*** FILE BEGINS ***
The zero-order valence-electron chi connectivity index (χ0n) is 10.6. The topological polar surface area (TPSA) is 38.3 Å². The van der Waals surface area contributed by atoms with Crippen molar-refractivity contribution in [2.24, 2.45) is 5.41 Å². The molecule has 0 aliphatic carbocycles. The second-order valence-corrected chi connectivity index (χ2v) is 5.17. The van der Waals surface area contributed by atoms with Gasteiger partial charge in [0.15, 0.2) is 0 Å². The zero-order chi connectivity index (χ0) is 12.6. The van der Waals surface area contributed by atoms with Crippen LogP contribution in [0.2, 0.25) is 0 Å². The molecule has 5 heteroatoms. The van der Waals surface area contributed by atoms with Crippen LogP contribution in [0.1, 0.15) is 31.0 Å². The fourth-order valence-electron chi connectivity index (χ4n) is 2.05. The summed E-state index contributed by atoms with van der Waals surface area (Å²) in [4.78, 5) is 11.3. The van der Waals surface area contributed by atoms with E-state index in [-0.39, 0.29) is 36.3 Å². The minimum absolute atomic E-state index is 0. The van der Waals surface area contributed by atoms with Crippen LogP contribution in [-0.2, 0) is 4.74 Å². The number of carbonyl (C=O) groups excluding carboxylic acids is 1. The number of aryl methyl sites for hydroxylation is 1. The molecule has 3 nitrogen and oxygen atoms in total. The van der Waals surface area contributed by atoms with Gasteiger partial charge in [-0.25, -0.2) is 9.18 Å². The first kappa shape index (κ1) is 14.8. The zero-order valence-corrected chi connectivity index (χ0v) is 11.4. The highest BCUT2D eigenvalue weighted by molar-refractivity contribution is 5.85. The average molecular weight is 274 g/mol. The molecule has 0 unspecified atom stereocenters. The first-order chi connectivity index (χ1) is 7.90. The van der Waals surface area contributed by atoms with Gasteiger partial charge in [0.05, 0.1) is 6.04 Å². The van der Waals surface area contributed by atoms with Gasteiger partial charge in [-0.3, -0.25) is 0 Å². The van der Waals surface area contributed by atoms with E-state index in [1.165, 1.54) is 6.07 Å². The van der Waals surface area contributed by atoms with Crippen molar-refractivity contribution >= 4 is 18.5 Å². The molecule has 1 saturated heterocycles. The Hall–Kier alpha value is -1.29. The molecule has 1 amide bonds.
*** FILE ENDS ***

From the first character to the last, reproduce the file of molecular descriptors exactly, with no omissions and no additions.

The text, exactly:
The zero-order valence-electron chi connectivity index (χ0n) is 10.6. The topological polar surface area (TPSA) is 38.3 Å². The van der Waals surface area contributed by atoms with Crippen molar-refractivity contribution in [2.24, 2.45) is 5.41 Å². The molecule has 0 aliphatic carbocycles. The second-order valence-corrected chi connectivity index (χ2v) is 5.17. The van der Waals surface area contributed by atoms with Gasteiger partial charge in [0.15, 0.2) is 0 Å². The zero-order chi connectivity index (χ0) is 12.6. The van der Waals surface area contributed by atoms with Crippen LogP contribution in [0.2, 0.25) is 0 Å². The molecule has 5 heteroatoms. The van der Waals surface area contributed by atoms with Crippen LogP contribution in [0.1, 0.15) is 31.0 Å². The fourth-order valence-electron chi connectivity index (χ4n) is 2.05. The summed E-state index contributed by atoms with van der Waals surface area (Å²) in [4.78, 5) is 11.3. The van der Waals surface area contributed by atoms with E-state index in [-0.39, 0.29) is 36.3 Å². The minimum absolute atomic E-state index is 0. The van der Waals surface area contributed by atoms with Crippen LogP contribution in [-0.2, 0) is 4.74 Å². The number of carbonyl (C=O) groups excluding carboxylic acids is 1. The number of aryl methyl sites for hydroxylation is 1. The molecule has 3 nitrogen and oxygen atoms in total. The van der Waals surface area contributed by atoms with Gasteiger partial charge in [-0.25, -0.2) is 9.18 Å². The first kappa shape index (κ1) is 14.8. The zero-order valence-corrected chi connectivity index (χ0v) is 11.4. The highest BCUT2D eigenvalue weighted by molar-refractivity contribution is 5.85. The average molecular weight is 274 g/mol. The molecule has 0 unspecified atom stereocenters. The first-order chi connectivity index (χ1) is 7.90. The van der Waals surface area contributed by atoms with Gasteiger partial charge in [0.05, 0.1) is 6.04 Å². The van der Waals surface area contributed by atoms with Gasteiger partial charge in [-0.3, -0.25) is 0 Å². The van der Waals surface area contributed by atoms with E-state index in [1.165, 1.54) is 6.07 Å². The van der Waals surface area contributed by atoms with Crippen molar-refractivity contribution >= 4 is 18.5 Å². The molecule has 1 saturated heterocycles. The Hall–Kier alpha value is -1.29. The molecule has 1 amide bonds.